Paralysis is a major risk after surgery of this type. Unfortunately, there isn't anything you can do personally to affect the outcome.
Research shows that several factors come into play here. The thoracic spine tends to be slightly flexed or bent forward. This position is called kyphosis. If a laminectomy is done (bone cut away from the spine), then pressure is taken off the ligament. This ligament is the posterior longitudinal ligament. After a thoracic laminectomy, the spinal cord tends to shift backward. This increases the risk of spinal cord compression and paralysis. The ribs also get in the way when doing the surgery.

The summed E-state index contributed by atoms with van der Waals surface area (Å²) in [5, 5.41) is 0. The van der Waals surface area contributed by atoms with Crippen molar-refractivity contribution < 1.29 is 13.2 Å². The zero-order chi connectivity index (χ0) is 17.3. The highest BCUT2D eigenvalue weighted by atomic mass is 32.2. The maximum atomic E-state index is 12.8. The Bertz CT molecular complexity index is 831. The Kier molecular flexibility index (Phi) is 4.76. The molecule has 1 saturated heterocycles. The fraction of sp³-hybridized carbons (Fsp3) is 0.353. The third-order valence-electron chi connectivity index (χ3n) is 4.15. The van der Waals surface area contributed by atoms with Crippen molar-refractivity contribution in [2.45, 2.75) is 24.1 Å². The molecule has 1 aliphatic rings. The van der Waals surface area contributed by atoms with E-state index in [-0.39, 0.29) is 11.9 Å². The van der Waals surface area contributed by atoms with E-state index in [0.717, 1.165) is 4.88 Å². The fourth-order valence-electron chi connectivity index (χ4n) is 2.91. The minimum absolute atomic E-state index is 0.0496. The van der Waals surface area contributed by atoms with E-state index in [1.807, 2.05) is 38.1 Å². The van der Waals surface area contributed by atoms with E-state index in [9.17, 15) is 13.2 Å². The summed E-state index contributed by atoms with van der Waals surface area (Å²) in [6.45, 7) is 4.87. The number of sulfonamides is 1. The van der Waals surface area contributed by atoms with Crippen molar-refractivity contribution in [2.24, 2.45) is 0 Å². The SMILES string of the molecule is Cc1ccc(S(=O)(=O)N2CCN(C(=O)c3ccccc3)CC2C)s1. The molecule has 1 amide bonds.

The surgeon must be very careful not to damage the spinal cord during surgery. Some surgeons advise doing a spinal fusion after laminectomy to keep the thoracic spine in a more erect position. This has been shown to prevent paralysis on a long-term basis.